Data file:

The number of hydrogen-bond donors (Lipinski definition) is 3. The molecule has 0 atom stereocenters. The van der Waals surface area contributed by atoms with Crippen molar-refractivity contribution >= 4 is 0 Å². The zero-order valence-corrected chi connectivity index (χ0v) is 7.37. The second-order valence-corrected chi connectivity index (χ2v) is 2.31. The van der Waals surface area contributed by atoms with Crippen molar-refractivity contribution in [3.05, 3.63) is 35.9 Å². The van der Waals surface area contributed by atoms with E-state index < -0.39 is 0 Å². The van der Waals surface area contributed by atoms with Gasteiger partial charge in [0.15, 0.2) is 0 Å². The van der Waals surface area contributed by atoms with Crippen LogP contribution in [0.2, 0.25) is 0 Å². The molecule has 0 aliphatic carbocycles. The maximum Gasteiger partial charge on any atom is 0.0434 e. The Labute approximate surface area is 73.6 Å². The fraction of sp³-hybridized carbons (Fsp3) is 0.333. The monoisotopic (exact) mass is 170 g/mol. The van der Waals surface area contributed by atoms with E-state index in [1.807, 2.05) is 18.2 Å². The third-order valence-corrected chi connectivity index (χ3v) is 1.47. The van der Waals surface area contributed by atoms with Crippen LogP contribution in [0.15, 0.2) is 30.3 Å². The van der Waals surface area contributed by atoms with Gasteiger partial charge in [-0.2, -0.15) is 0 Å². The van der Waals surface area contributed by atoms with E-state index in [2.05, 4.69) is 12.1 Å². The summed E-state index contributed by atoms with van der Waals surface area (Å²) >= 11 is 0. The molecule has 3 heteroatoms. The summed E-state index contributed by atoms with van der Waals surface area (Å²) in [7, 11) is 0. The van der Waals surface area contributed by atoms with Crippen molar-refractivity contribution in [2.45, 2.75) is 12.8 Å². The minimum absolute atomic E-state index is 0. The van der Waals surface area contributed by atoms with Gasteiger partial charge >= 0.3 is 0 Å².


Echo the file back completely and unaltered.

The number of hydrogen-bond donors (Lipinski definition) is 3. The molecule has 0 atom stereocenters. The van der Waals surface area contributed by atoms with Crippen molar-refractivity contribution >= 4 is 0 Å². The zero-order valence-corrected chi connectivity index (χ0v) is 7.37. The second-order valence-corrected chi connectivity index (χ2v) is 2.31. The van der Waals surface area contributed by atoms with Crippen molar-refractivity contribution in [3.05, 3.63) is 35.9 Å². The van der Waals surface area contributed by atoms with E-state index < -0.39 is 0 Å². The van der Waals surface area contributed by atoms with Gasteiger partial charge in [0.15, 0.2) is 0 Å². The van der Waals surface area contributed by atoms with Crippen LogP contribution in [0.2, 0.25) is 0 Å². The molecule has 0 aliphatic carbocycles. The maximum Gasteiger partial charge on any atom is 0.0434 e. The Labute approximate surface area is 73.6 Å². The fraction of sp³-hybridized carbons (Fsp3) is 0.333. The monoisotopic (exact) mass is 170 g/mol. The van der Waals surface area contributed by atoms with E-state index in [1.807, 2.05) is 18.2 Å². The third-order valence-corrected chi connectivity index (χ3v) is 1.47. The van der Waals surface area contributed by atoms with Crippen LogP contribution in [0.15, 0.2) is 30.3 Å². The van der Waals surface area contributed by atoms with Gasteiger partial charge in [-0.2, -0.15) is 0 Å². The van der Waals surface area contributed by atoms with E-state index in [2.05, 4.69) is 12.1 Å². The summed E-state index contributed by atoms with van der Waals surface area (Å²) >= 11 is 0. The molecule has 3 heteroatoms. The summed E-state index contributed by atoms with van der Waals surface area (Å²) in [7, 11) is 0. The van der Waals surface area contributed by atoms with Crippen molar-refractivity contribution in [2.45, 2.75) is 12.8 Å². The minimum absolute atomic E-state index is 0. The van der Waals surface area contributed by atoms with Gasteiger partial charge >= 0.3 is 0 Å².